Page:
In turn, if the curves all go down together – and far enough – we’re into a major depression state. That’s shown at Point B. But we can also see how what Phelps calls “agitated depression” could be a component of bipolarity issues, as the energy curve is up while the others are down. That’s Point D.

In detailing Point C, Phelps talks about an unusual combo that’s typically spotted on inpatient psych units. The individual is agitated, yet hardly moves. So it’s referred to as “manic-stupor.”

Okay, so that’s uncommon; however, Phelps asks us to imagine what a milder version might look like. The individual would know they need to get going. Actually, they’d be thinking about multiple things they needed – really wanted – to accomplish. Still, their body would refuse to go along for the ride. So there they’d lie on the couch – miserable, yet not all that depressed, wondering what the heck was wrong, and why they couldn’t get crankin’.

Finally, Phelps explains Point B, which he says psychiatrists see frequently, and is very important. As we can see, the energy wave is up, but the mood wave is down. Thing of it is, though, the timing is such that the intellect wave is up, as well – just not as high as the energy wave. Phelps calls this “dysphoric mania”: energized, as in a manic state, with very negative mood.

The Graphs and Cycling

Moving-on to the next graph, Phelps considers the rate at which the different waves vary…

How to treat bipolar disorder

Phelps reminds us that according to the rules, bipolar disorder is supposed to have phases (states) lasting at least four days. Actually, they’re often shorter, and they’re seen so frequently they have names of their own – as listed in the graph above.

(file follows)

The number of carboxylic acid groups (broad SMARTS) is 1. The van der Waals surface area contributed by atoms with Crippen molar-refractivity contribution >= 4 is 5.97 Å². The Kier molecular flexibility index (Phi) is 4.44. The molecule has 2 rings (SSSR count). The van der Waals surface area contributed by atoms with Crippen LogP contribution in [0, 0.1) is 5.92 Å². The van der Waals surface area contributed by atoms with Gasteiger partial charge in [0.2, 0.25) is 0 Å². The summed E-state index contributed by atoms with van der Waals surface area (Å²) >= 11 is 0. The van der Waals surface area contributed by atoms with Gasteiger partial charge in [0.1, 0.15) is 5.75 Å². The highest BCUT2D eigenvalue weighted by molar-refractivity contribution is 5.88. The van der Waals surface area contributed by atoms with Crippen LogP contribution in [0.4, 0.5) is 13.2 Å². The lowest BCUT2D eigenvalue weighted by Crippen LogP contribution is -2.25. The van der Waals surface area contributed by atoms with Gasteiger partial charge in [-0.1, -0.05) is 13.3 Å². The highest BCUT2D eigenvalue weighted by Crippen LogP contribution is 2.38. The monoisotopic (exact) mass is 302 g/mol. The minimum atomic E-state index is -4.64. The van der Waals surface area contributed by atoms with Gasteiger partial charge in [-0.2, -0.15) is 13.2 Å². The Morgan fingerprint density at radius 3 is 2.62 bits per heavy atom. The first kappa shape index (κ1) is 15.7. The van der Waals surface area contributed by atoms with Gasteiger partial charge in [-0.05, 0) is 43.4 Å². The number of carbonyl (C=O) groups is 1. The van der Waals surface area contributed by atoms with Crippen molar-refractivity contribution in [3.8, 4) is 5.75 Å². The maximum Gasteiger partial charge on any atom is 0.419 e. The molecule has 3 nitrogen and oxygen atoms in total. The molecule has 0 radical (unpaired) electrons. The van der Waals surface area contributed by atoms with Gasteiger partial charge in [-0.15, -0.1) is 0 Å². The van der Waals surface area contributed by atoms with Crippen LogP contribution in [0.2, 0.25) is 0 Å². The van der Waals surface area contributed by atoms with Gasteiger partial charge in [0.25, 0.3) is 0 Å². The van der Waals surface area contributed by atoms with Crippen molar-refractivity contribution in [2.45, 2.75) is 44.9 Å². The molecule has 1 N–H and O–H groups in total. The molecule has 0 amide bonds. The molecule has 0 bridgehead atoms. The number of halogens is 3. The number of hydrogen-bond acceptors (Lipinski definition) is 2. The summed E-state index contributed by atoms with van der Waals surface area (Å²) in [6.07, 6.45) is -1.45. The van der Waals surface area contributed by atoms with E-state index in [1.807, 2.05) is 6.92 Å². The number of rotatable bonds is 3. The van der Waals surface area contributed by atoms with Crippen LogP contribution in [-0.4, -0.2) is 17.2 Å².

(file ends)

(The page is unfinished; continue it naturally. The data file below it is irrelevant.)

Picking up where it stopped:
Ouch! That doesn’t fit the “official” model.

Phelps admits when the cycles get so short, and there are multiple “moods” in a day, the situation becomes hard to distinguish from “normal” emotions – say, normal reactions to events lasting a few minutes, or even close to an hour or so.

When such rapid emotional shifts become extreme, Phelps says most psychiatrists begin to think about a different diagnosis. Namely, borderline personality disorder. By the way, please don’t diagnose yourself using the previous sentence. It really may not apply to you.

Lastly, Phelps points-out the following graph shows that a rapid cycling of symptoms, at different rates, can generate a varying pattern of nearly continuous symptoms.

So instead of having clear episodes, the individual experiences almost constantly shifting symptom phases that actually blend into one another.

Bipolar disorder mixed mood and rapid cycling

Let’s Cycle Down and Wrap It Up

Wow, right? Tons of stuff, I know. However, given the treachery of mixed mood states and rapid cycling, you have to believe it’s vitally important information.

I hope you found it relevant and meaningful.

Yes, bipolarity: a brutal set of circumstances for millions. And we have to do all we can to keep it in the spotlight. How else could relief ever come?

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  • Sue Ledet

    Great information, Bill. More reinforcement of the “I’m not crazy” but “I have a disorder”.

    • Thank you, Sue. No doubt, we’re aren’t “crazy.” And, sure, we have a disorder(s); however, none of us are our disorders. In that regard, we need to stop saying “She’s a schizophrenic,” using instead “She has schizophrenia.” Just one example of how we can get it right – and trash stigma.

      Always appreciate your visits and participation…

  • Sue Ledet

    Sorry, hit send too quickly. I know depression intimately and don’t always recognize mania but I do love it (naturally). But the “mixed” part I was never aware of and it explains so much. Let’s get into it in our regular session. I will read the articles and will be ready for you on Wednesday ! ! !

    • Glad you’re dialed-in on the mixed state biz, Sue. It’s really important to know and understand. Makes me feel good knowing the article made an impact. Lace ’em up, kid – we’ll take it on together…